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Southeast Alaska Health Care

Southeast Alaska Health Care: A CoastAlaska Special Series

Can commercial fishermen find affordable insurance? Are our hospitals outdated? Why do pregnant women from small towns have to travel to give birth? What’s changed with the medevac system?

CoastAlaska stations examined these and other Southeast Alaska health-care issues in a series of reports.
Take a look at our stories and find out more about the challenges of Southeast Alaska’s medical system and what changes are in store.

Read the Stories

Petersburg hospital upgrades electronic health record system

Staffers at the Petersburg Medical Center have been busy this fall getting up to speed on a new $1.4 million electronic health record system that’s being installed at PMC. Administrators and staff say the upgrade will improve patient service once the installation is complete and employees get comfortable with the new system.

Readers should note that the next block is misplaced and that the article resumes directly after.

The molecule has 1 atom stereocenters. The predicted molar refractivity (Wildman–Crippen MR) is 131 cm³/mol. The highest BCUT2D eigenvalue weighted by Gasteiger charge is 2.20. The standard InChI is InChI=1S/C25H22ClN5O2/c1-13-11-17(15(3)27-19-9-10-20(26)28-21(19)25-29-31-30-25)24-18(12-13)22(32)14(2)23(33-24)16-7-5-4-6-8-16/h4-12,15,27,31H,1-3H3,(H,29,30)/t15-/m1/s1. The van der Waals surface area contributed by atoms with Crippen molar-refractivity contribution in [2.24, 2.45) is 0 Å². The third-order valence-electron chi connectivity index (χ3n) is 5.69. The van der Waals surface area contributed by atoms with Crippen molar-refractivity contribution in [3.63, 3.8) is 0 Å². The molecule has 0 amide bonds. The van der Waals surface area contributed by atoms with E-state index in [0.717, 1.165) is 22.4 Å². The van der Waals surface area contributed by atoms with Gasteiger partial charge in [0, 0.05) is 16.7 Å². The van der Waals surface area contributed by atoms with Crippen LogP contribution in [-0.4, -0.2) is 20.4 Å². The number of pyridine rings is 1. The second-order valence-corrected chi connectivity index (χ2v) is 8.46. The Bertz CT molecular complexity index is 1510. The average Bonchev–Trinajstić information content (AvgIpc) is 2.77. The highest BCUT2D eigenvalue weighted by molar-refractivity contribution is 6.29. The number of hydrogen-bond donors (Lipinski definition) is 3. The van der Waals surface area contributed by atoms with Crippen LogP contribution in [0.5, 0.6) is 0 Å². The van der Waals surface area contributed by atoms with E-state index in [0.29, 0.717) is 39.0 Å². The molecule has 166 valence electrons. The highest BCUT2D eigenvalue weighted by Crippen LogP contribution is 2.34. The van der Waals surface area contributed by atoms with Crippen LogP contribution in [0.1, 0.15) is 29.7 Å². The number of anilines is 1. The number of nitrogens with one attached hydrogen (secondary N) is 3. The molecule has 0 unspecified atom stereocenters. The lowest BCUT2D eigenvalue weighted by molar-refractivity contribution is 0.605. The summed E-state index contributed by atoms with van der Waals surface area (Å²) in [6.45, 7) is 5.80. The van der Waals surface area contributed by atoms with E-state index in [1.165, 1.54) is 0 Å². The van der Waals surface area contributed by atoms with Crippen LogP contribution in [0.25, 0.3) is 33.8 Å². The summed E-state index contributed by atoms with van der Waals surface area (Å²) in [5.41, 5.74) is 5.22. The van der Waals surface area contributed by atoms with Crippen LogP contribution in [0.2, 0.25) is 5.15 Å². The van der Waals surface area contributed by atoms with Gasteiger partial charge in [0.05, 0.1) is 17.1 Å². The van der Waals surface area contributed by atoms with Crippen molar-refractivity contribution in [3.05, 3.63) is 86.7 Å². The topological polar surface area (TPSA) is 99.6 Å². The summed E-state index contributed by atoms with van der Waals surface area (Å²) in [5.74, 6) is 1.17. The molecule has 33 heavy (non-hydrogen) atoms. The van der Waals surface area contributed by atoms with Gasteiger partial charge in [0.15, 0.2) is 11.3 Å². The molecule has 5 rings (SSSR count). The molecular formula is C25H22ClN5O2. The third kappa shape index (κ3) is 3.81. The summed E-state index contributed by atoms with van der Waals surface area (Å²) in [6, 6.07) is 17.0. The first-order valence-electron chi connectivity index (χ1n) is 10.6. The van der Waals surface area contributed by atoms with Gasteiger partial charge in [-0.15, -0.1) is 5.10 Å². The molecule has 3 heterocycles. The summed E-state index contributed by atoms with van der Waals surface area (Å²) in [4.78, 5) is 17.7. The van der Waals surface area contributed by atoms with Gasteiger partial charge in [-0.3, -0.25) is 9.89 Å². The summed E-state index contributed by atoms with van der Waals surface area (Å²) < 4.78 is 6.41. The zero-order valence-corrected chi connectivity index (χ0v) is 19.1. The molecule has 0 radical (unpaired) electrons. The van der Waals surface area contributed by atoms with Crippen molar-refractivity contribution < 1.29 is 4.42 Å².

Joe Viechnicki / KFSK – Petersburg
Published: Oct. 10, 2013

Juneau’s uninsured get help navigating healthcare

Crystal Bourland’s full time job is helping people enroll in a health insurance plan under the new federal Affordable Care Act. Her first day on the job was Monday. Alaskans who don’t have health insurance can now get it through a new government website healthcare.gov or by calling a national hotline,1-800-318-2596. Or they can make an appointment with Bourland.

Lisa Phu / KTOO – Juneau
Published: Oct. 8, 2013

Apollo medevac insurer back in business

A popular medevac insurer is back in business after a several-month shutdown. Fairbanks-based Apollo Medi Trans failed to renew its license to operate in Alaska earlier this year. That meant it could not continue expiring policies or issue new ones. A company official called it “an administrative mistake.”

Ed Schoenfeld / Coast Alaska News
Published: Oct. 7, 2013

Health Summit takes on meth, food security in coming year

What happens when you invite an entire community to present dozens of ideas for improving public health, and to whittle those ideas down to 2 or 3 in a single day? Progress. In other communities this might be a recipe for mayhem, or empty promises. But the Sitka Health Summit has a track record of choosing ideas that lead to action.